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Shrek Forever After
by Paul Byron on Monday 12th Jul 2010

Shrek tries to re-create the bridge scene from Indiana Jones and the Temple of Doom

Movie licences are becoming ever more frequent on the iDevice platform, so it was no surprise to see the green ogre himself pop up in a game based on the latest (and apparently last) movie, Shrek Forever After.

As with the film, the game sees Shrek wishing he could go back to the days of being a scary grumpy ogre rather than a lovable family guy.  Unfortunately for him, Rumplestiltskin (yes, the one of name guessing fame) is ready to do a deal to grant his wish.

 

In game terms, this boils down to some jumping, roaring and collecting fun in the same vein as classic 2.5D platformers like Crash Bandicoot. The first few levels see you running away from runaway carts, scaring villagers and hitting witches until they disappear.  It’s fairly generic gameplay but with enough of the Shrek charm to provide a bit of fun. 

Shrek Forever After Wanted

Gameloft could well have just provided 6 or 7 levels of this with different backgrounds. Luckily, though, they’ve added different sections for Donkey and Puss in Boots which break up the Platforming with a bit of racing and collecting action.    The levels are perfectly spaced to give you a break from having to time platforms over and over again.

Owning the official licence means that the voice cast is also present in the game, giving it more authenticity.  So many iPhone games just rely on text but having dialogue in cut scenes and quips throughout the game really does help with the overall atmosphere and quality.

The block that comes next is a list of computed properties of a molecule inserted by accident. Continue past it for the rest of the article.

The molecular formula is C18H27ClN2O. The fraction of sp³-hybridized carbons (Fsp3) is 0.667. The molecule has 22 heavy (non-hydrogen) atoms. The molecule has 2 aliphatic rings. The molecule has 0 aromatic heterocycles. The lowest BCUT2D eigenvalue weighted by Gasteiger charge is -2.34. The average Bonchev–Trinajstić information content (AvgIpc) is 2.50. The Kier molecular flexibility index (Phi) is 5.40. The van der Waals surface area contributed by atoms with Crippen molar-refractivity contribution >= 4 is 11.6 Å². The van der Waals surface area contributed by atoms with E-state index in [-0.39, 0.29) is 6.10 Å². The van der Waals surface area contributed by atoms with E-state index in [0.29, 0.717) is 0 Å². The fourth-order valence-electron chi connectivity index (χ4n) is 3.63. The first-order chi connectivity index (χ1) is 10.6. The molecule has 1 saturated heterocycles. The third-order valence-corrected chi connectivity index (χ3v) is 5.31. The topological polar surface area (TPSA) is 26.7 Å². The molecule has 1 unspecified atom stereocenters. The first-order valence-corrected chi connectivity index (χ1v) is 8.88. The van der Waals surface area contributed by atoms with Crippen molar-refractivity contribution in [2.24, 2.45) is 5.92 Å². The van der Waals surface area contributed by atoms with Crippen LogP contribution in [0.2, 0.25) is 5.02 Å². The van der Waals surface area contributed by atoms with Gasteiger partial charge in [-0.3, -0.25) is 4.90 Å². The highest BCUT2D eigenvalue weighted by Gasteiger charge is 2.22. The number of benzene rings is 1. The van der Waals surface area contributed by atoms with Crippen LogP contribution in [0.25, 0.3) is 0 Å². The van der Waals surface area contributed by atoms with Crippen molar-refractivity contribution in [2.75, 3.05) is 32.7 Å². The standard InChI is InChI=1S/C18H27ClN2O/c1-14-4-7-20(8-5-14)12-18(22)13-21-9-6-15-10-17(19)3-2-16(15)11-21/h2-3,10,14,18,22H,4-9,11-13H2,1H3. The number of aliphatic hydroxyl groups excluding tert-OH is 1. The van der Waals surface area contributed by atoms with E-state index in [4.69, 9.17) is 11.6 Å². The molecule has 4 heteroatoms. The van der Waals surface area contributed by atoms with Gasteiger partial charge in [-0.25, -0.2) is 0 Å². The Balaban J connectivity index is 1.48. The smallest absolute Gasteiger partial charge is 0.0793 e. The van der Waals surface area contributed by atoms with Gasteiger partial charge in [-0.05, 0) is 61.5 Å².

Shrek Forever After Donkey Level

The game seems to be aimed at the pre-teen market but I’m pleased to say that it has enough to keep most platforming fans happy as well.  That said, the graphics are a little rough at times and there are a fair amount of tearing or annoying odd camera moments that should really have been ironed out.  At 11 levels it’s also a little on the short side, which Gameloft have tried to solve by providing unlockable mini-games, two of which are worth revisiting and one (Shooting Star) that is completely forgettable thanks to the control system.

Another thing which plagues the game from time to time is the ever present issue of touch controls.  When you’re relying on landing exactly where you need to be to get on to that next platform you need a control system which works. Shrek’s is passable but at times the smallest amount of extra pressure can lead to re-doing a level over and over again in order to get it right.  On the positive side you could argue that this means the game takes longer to complete, but it’s no substitute for the annoyance of restarting just because you slid off a moving platform.

Shrek fans will lap this decent game licence up and probably forgive the odd control and camera issues in favour of the story and voice acting.   Kids in particular will love this game, but for most of us older gamers the action will be over before the fat Ogre roars.

 

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  • Sound: 9
  • Graphics: 7
  • Gameplay: 7
  • Longevity: 6

7

Good


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